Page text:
A major new study by Wireless Intelligence highlights how mobile operators were able to squeeze capital expenditure (capex) during the economic downturn in order to protect cash flows and maintain profits – but warns that network investments must increase if the industry is to fully exploit the potential of new technologies such as LTE.
The study found that total global mobile capex peaked at US$204 billion in 2008 – at the beginning of the financial crisis – accounting for 21 percent of total revenues. However, capex had fallen to US$197 billion (19 percent of revenue) by 2010, as operators reacted to the crisis. The reigning in of capex was initially evident in developed mobile markets, where operators reduced capex by 8 percent in 2008 and by 6 percent in 2009 – though capex in these markets increased in 2010 as many operators began investing in LTE. The trend occurred later in developing markets, where capex reductions were not recorded until 2009 (down 0.3 percent) and 2010 (down 8 percent).
The reductions in capex over the last few years saw operating free cash flow (OFCF) swell to US$200 billion (19 percent of revenue) by 2010, up from US$133 billion (11 percent of revenue) in 2007. This means that global operator cash flows are now roughly at the same level as capex. In 2011-12, the study predicts operator capex to remain stable at 16 percent of total revenue in developed markets and 23 percent in developing markets. OFCF will account for close to 20 percent of total revenues in both regions.
One key strategy for reducing capex has been network and tower sharing agreements, which have been a key feature of next-generation network deployments, particularly in developed markets. Many operators have also focused on investing in existing network platforms such as HSPA+ as an interim solution prior to deploying LTE. In contrast to developed markets (where capex levels bounced back in 2010), operator capex in the developing world is still falling. But the report warns that network investment in the region will need to increase to support new high-speed network deployments. It notes that two thirds of markets in the developing world have 3G networks – either WCDMA- or CDMA2000-based – yet 3G connections are forecast to account for only 16 percent of total mobile connections in the region by the end of this year.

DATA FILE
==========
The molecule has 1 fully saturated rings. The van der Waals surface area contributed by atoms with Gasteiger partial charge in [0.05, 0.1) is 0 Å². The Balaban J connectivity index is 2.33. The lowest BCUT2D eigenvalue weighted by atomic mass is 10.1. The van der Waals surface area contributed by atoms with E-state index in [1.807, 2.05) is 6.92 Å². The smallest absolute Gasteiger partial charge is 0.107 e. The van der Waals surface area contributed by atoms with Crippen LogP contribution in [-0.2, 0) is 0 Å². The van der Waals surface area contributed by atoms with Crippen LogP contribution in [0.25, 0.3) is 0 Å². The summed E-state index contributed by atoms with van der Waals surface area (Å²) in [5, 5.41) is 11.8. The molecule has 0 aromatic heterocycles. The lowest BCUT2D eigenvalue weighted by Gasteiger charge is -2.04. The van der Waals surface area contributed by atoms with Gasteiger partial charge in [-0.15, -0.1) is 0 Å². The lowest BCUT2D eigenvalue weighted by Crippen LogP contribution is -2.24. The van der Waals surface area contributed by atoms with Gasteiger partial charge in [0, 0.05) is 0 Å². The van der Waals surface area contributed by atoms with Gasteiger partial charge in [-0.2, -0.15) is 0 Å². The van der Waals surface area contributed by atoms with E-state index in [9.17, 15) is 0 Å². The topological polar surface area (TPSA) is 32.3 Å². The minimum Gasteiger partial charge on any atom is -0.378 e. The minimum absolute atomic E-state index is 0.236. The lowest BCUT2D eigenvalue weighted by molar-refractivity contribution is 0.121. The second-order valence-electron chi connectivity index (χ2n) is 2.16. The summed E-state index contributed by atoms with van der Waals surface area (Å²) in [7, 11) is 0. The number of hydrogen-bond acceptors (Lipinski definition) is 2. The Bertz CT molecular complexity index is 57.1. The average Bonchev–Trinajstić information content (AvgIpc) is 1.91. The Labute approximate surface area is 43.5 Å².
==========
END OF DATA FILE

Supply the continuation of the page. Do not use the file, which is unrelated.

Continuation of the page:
Operators also reacted to the global economic crisis of 2008/2009 by implementing measures to reduce operating expenditure (opex) in order to boost operating profit (EBITDA). According to the study, between 2007 and 2008, total operator revenue grew by 8.4 percent to reach US$ 959 billion, while opex (as a percentage of revenue) declined from 65 percent to 61 percent. As a result, EBITDA jumped from 35 percent to 39 percent of total revenue over the same period.
However, opex has since inched up by a percentage point (to 62 percent of revenue) over the last two years with EBITDA stabilising at 38 percent of revenue. This increase in operating costs is most evident in developed markets, a result of the higher costs in acquiring, servicing and retaining smartphone customers. While rising smartphone penetration in developed markets has led to higher ARPU and increased mobile data revenue, in most cases opex has also increased, resulting in a contraction of EBITDA margins. This is partly due to the increased handset subsidy costs involved in acquiring new customers and retaining existing ones (in the latter case via smartphone upgrades).
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